Feb 13 2014 by Rebecca Koncienzcy, Skelmersdale Advertiser
NEW figures have revealed that more than half of West Lancashire people are overweight.
According to figures released by Public Health England, 63.1% of West Lancs residents are carrying excess weight.
The shock figure is only just lower than the national average of 63.8% and the regional average for Lancashire of 64.7%.
Sakthi Karunanithi, director of public health from Lancashire County Council, said: “The causes of overweight and obesity are very complex. In addition to commissioning healthy weight and lifestyle services, we are also working closely with other health organisations to address these issues across the county.
“Research shows that just focusing on diets and 'calorie counting' is less effective, so we're encouraging people to make changes to their lifestyles and food choices and to be more active.
“Our priorities include encouraging children to get the best start in life by promoting breastfeeding, providing healthy activities in schools and encouraging parents to sign up to school meals. We also provide advice for parents in children's centres across the county.
“We're working with our communities to make the healthier option the easier option by helping them to improve their food growing, cooking skills and promoting physical activities. As a society, we need to change the culture and environment that has developed which encourages, rather than discourages, unhealthy behaviour.”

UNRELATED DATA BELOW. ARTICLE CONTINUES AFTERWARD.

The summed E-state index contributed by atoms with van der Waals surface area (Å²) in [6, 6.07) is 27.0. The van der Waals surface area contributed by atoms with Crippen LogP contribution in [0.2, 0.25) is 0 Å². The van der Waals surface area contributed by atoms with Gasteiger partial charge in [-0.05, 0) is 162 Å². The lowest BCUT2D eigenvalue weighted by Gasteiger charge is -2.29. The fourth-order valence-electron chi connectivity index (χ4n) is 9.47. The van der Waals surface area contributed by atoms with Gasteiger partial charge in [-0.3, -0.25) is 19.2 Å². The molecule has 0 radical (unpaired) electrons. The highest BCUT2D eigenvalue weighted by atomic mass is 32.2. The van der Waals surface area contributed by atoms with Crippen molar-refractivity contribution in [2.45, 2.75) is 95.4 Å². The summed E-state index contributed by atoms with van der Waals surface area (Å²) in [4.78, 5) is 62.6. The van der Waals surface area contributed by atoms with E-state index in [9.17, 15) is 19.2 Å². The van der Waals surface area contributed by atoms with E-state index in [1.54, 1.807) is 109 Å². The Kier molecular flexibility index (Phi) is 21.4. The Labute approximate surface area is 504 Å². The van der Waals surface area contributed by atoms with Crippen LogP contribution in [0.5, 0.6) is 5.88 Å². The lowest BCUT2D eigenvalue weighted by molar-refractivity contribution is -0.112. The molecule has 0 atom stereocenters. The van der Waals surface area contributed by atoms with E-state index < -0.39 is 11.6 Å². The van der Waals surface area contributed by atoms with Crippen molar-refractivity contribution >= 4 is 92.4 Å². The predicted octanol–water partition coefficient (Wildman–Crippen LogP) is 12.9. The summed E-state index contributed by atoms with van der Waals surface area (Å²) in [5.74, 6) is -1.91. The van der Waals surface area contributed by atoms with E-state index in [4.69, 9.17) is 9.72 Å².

The figures have sparked warnings of the health dangers being overweight can bring, such as increased risk of developing type 2 diabetes, heart disease and certain cancers.
Dr Jane Rossini, Cumbria and Lancashire centre director at Public Health England, said: “Public Health England is committed to helping tackle the levels of people who are overweight and obese in Cumbria and Lancashire. With our local authorities and NHS partners we are looking at ways to reduce levels of excess weight in all our communities.”
She conceded it was a difficult issue to tackle, saying: “There is no silver bullet to reducing obesity. It is an issue that requires action at national, local, family and individual level.
“Local authorities are ideally placed to develop coordinated action across their departments, services and partner organisations to tackle overweight and obesity in the local population.”
Wyre is the fattest region in Lancashire with 70.9% of the population carrying excess weight and the thinnest is Preston, with 56.2% being overweight.
West Lancashire people faired better than those in neighbouring borough Sefton, who, at 68.7%, are the fattest in Merseyside.